Our weekly round-up of real estate news in Toronto, across Canada and the world for the week ending May 26, 2017.
Limit overlap on city real estate portfolio: Tory (Toronto Sun)
City council could start untangling this week how it manages its $27-billion real estate portfolio.
Mayor John Tory says the move is essential to save taxpayers money by limiting overlap between the 24 agencies that currently have their fingers in the city’s real estate pie. It would also help cut down on squabbles between departments that sometimes have competing interests for city-owned properties.
The May long weekend is the traditional kickoff to cottage season. But long before the snow melted this spring, equity-rich baby boomers from the city had been turning up the heat on resort-area real estate.
Agents in Muskoka and Haliburton say most of the action is down to a new breed of older buyer: 50-somethings, cashing out and driving north to retire or telecommute. Many maintain a condo in the GTA or they go south in the winter.
Call it the tale of Toronto’s two housing markets: on one side are the million-dollar-plus single-detached homes, and on the other, those tiny boxes in the sky.
What’s missing, is everything in the middle.
Canada’s exuberance with real estate is beginning to wane.
Weekly polling data show real estate price expectations have come down from record levels, in a sign that Canadians are anticipating housing markets in places like Toronto will finally cool. The share of people saying home prices will rise in the next six months fell for a second week to 46 percent, according to data compiled by Nanos Research Group for Bloomberg News. That’s down from 47.7 percent the previous week and below a record 50.1 percent two weeks ago.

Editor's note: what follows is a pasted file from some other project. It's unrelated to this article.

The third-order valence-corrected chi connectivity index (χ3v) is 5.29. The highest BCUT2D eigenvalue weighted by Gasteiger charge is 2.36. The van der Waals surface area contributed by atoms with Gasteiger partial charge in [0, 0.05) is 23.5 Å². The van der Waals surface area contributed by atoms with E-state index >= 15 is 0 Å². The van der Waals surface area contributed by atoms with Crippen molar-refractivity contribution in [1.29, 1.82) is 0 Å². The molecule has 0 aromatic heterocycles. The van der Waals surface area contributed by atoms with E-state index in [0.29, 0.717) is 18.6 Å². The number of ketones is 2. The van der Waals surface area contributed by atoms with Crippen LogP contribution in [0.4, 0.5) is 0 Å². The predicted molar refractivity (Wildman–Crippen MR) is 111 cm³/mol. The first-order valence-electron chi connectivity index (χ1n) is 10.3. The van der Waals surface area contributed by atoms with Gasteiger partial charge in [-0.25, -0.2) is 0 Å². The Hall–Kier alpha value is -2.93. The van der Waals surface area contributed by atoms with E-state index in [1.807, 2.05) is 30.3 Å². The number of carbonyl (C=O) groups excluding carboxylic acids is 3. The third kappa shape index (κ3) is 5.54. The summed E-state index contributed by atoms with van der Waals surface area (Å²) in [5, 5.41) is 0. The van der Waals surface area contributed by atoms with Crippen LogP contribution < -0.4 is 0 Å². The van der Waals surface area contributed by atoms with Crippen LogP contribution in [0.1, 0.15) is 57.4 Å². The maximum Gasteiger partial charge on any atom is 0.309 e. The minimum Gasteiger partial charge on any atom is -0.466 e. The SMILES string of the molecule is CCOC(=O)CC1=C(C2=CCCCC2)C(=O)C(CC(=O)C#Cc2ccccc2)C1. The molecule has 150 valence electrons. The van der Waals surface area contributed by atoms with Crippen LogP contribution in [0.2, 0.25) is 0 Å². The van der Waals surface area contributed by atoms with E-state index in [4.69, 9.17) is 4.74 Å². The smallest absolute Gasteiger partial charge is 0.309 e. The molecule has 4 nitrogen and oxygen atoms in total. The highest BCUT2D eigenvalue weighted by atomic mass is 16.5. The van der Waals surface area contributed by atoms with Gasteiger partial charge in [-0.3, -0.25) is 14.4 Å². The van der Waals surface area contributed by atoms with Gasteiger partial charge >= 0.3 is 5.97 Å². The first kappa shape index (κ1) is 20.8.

Nearly three quarters of Canadian homeowners say they would have difficulty paying their mortgage if their payments were to increase by more than 10 per cent, says a new survey by Manulife Bank.
Thirty-eight per cent of those polled say their mortgage bills could rise between one to five per cent before they would have financial difficulty; 20 per cent say they could sustain an increase in payments between six to 10 per cent before having trouble; and 14 per cent say any hike would be a problem.
Metro bitcoin house sale offer ‘an honest mistake’ (Business in Vancouver)
A Metro Vancouver house advertised for sale in bitcoins was an “honest mistake that never should have been made,” said Derek Drew, manager-broker of Sutton Centre Realty in Burnaby.
The newly built, 5,000-square-foot house at 707 Firdale Street in Coquitlam had been advertised on Craigslist in Vancouver and Hong Kong. The ad reads “$2099 Bitcoin new house for sale btc (Coquitlam).” The asking price of 2,099 bitcoins equates to just over $5 million. The listing drew media attention, with the Huffington Post headlining it “suspicious activity” and drawing attention to China’s crackdown on currency outflows. The country’s residents are not allowed to take more than $50,000 out of the country for investments. They are also required to sign a letter stating they will not use their money to buy residential real estate abroad. It has been suggested that bitcoins offer a route for some to move money out of the country. Bitcoin, first introduced in 2008, is a peer-to-peer digital currency that functions without any central authority and can be transferred anonymously.